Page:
Through three weeks of the regular season, only two running backs have more rushing yards than DeAngelo Williams.
LeSean McCoy leads the way with 395, and behind him is Tampa Bay’s Doug Martin with 297. Williams sits third with 291 yards.
He said he wasn’t even aware until media members informed him.
“I don’t keep up with all that,” Williams said. “Nah, I don’t keep up with none of that. I’m trying to play my role and do my job here. All the stats and all that stuff, must be a down year for running backs.”
The numbers are vintage Williams: The 291 yards on 62 carries with an average of 4.7 per carry has him on pace for 1,255 yards this season as he rests this bye week. That’d be his most since 2008, and more than 500 yards better than what he did last year.
What’s the difference?
“I’m going to let everybody else figure that out. I know but I’m not going to start anything or push anything out there,” Williams said. “I can say this though – different offensive coordinator. I can definitely say that. The last offensive coordinator got rid of his starting running back. So you tell me what the difference is in 2013 versus 2012.”
Williams is referring to former Carolina offensive coordinator Rob Chudzinski, who is now in his first year as the head coach of the Cleveland Browns, which traded former third overall pick Trent Richardson to the Colts last week.
That Williams was disgruntled with Chudzinski last year was an open secret that the running back didn’t address. Williams was benched after five games for Jonathan Stewart, and Williams finished the year with 737 yards, his lowest total in a full season since 2007.
But Williams’ comments this week made it twice this season that he’s aired his grievances with the former coordinator.
“I feel like Chud is in Cleveland, and we’re going to keep it that way,” Williams said earlier this month.
There’s also the fact that he’s Carolina’s only viable option at running back. Stewart, who was placed on the physically unable to perform list before the season, isn’t eligible to return until Week7. And rookie running back Kenjon Barner has practiced just twice this season after battling a foot sprain, though he’s targeting a return for Week 5.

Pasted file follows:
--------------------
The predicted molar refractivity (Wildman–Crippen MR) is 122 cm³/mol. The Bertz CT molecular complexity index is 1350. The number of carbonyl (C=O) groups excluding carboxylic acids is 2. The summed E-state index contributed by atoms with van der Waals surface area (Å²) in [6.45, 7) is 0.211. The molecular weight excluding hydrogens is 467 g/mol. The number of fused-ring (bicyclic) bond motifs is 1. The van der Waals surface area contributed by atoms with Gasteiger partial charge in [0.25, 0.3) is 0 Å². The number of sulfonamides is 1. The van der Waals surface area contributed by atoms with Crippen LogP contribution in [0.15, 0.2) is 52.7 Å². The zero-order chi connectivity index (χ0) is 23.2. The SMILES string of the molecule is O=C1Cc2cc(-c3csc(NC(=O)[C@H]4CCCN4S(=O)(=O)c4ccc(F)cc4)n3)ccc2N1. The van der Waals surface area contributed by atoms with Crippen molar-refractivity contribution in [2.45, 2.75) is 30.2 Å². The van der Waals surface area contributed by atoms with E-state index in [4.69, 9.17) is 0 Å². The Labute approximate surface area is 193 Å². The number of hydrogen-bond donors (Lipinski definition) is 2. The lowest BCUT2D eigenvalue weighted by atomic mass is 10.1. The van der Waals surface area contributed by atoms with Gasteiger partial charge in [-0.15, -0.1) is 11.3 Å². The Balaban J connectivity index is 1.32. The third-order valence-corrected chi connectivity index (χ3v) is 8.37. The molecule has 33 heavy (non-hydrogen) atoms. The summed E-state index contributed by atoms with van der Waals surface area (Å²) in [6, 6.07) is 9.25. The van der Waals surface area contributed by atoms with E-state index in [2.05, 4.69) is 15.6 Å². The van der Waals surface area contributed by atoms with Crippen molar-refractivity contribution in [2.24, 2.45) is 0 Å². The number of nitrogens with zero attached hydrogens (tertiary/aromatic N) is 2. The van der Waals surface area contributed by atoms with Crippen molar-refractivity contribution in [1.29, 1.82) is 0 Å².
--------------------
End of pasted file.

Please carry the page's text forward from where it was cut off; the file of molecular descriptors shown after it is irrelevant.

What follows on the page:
Quarterback Cam Newton is on pace to rush for 200 fewer yards than last season, and fullback Mike Tolbert has 53 yards on 19 touches this year.
When Mike Shula was promoted from quarterbacks coach to offensive coordinator this offseason, Williams asked Shula’s thoughts on running the football.
“I just told him we're going to keep balanced, try to take the things that we've been doing good and keep building on those,” Shula said. “Talked to him about the importance for us to be able to run the football and what it means, not just for our offense but for Cam.”
The Panthers placed a renewed emphasis on their rushing attack during the second half of last season, and in the last five games of the season Williams rushed for 445 yards compared to the 292 yards in the first 11 games.
Williams finished the season with a franchise- and career-high 210-yard performance at New Orleans, and he picked up this season where he left off in the Mercedes-Benz Superdome.
He began the season with an 86-yard game against Seattle, and followed that up with 85 yards in Buffalo. Those two marks would have been the third and fourth-best rushing totals for Williams in 2012.
Ron Rivera said Williams probably would have hit the century mark in both of those games had the Panthers been able to hold on to the ball down the stretch, inevitably salting the games away by handing it off to Williams.
His 23-carry, 120-yard game Sunday in the 38-0 blowout of New York harkened back to the Williams of old, and there could be more to come. Three of the Panthers’ next four opponents (St. Louis, Minnesota and Tampa Bay) have defenses that have allowed an average of at least 105 rushing yards per game.
“He’s just hitting the hole hard. When he’s going, he knows where he wants to go. He hits that crease, it’s one cut and he lowers his shoulders and goes,” Rivera said. “There’s not a lot of dancing. He’s very decisive. He’s got great vision right now.
“When a running back’s in a rhythm and has great vision at the time, he’s going to see a crease, stick that foot in the ground and go vertical. He’s not going to go side to side. A lot of his runs are not over here are not over here hitting this crease and all of a sudden coming all the way back and cutting back. It’s, I’m over here, I see the crease, I’m downhill, I go and I take my seven, eight, nine yards in a chunk. If it becomes more, great.”
Jones: 704-358-5323; Twitter: @jjones9
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